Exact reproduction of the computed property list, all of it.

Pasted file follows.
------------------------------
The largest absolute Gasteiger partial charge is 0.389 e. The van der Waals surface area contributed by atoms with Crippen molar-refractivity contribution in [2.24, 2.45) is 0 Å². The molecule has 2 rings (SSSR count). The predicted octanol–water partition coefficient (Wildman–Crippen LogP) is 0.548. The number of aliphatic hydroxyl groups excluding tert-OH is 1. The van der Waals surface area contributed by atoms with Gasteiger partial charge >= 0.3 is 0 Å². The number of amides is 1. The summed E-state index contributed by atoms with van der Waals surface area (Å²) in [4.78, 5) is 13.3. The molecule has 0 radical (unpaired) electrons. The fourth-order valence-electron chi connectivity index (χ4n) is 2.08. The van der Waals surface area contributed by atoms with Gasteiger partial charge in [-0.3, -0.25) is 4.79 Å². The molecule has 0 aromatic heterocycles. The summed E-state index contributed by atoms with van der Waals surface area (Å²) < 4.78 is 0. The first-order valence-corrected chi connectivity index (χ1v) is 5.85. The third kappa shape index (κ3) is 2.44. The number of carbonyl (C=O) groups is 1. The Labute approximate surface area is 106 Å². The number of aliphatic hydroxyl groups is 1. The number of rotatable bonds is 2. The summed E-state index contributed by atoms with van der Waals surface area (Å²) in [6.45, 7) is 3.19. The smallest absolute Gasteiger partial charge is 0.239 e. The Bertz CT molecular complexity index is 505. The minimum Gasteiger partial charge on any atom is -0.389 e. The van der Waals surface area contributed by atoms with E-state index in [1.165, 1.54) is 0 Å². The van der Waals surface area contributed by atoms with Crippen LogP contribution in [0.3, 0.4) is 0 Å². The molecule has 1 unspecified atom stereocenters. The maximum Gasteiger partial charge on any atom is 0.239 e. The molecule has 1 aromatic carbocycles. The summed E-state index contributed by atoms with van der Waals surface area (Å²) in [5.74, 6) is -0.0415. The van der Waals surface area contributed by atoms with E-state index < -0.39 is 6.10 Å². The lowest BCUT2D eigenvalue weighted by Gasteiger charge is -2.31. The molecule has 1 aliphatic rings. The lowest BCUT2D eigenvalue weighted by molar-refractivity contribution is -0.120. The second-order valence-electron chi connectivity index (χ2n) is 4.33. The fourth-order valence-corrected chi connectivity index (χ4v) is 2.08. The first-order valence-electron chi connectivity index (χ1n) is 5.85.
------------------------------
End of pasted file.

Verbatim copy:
The largest absolute Gasteiger partial charge is 0.389 e. The van der Waals surface area contributed by atoms with Crippen molar-refractivity contribution in [2.24, 2.45) is 0 Å². The molecule has 2 rings (SSSR count). The predicted octanol–water partition coefficient (Wildman–Crippen LogP) is 0.548. The number of aliphatic hydroxyl groups excluding tert-OH is 1. The van der Waals surface area contributed by atoms with Gasteiger partial charge >= 0.3 is 0 Å². The number of amides is 1. The summed E-state index contributed by atoms with van der Waals surface area (Å²) in [4.78, 5) is 13.3. The molecule has 0 radical (unpaired) electrons. The fourth-order valence-electron chi connectivity index (χ4n) is 2.08. The van der Waals surface area contributed by atoms with Gasteiger partial charge in [-0.3, -0.25) is 4.79 Å². The molecule has 0 aromatic heterocycles. The summed E-state index contributed by atoms with van der Waals surface area (Å²) < 4.78 is 0. The first-order valence-corrected chi connectivity index (χ1v) is 5.85. The third kappa shape index (κ3) is 2.44. The number of carbonyl (C=O) groups is 1. The Labute approximate surface area is 106 Å². The number of aliphatic hydroxyl groups is 1. The number of rotatable bonds is 2. The summed E-state index contributed by atoms with van der Waals surface area (Å²) in [6.45, 7) is 3.19. The smallest absolute Gasteiger partial charge is 0.239 e. The Bertz CT molecular complexity index is 505. The minimum Gasteiger partial charge on any atom is -0.389 e. The van der Waals surface area contributed by atoms with E-state index in [1.165, 1.54) is 0 Å². The van der Waals surface area contributed by atoms with Crippen LogP contribution in [0.3, 0.4) is 0 Å². The molecule has 1 unspecified atom stereocenters. The maximum Gasteiger partial charge on any atom is 0.239 e. The molecule has 1 aromatic carbocycles. The summed E-state index contributed by atoms with van der Waals surface area (Å²) in [5.74, 6) is -0.0415. The van der Waals surface area contributed by atoms with E-state index < -0.39 is 6.10 Å². The lowest BCUT2D eigenvalue weighted by Gasteiger charge is -2.31. The molecule has 1 aliphatic rings. The lowest BCUT2D eigenvalue weighted by molar-refractivity contribution is -0.120. The second-order valence-electron chi connectivity index (χ2n) is 4.33. The fourth-order valence-corrected chi connectivity index (χ4v) is 2.08. The first-order valence-electron chi connectivity index (χ1n) is 5.85.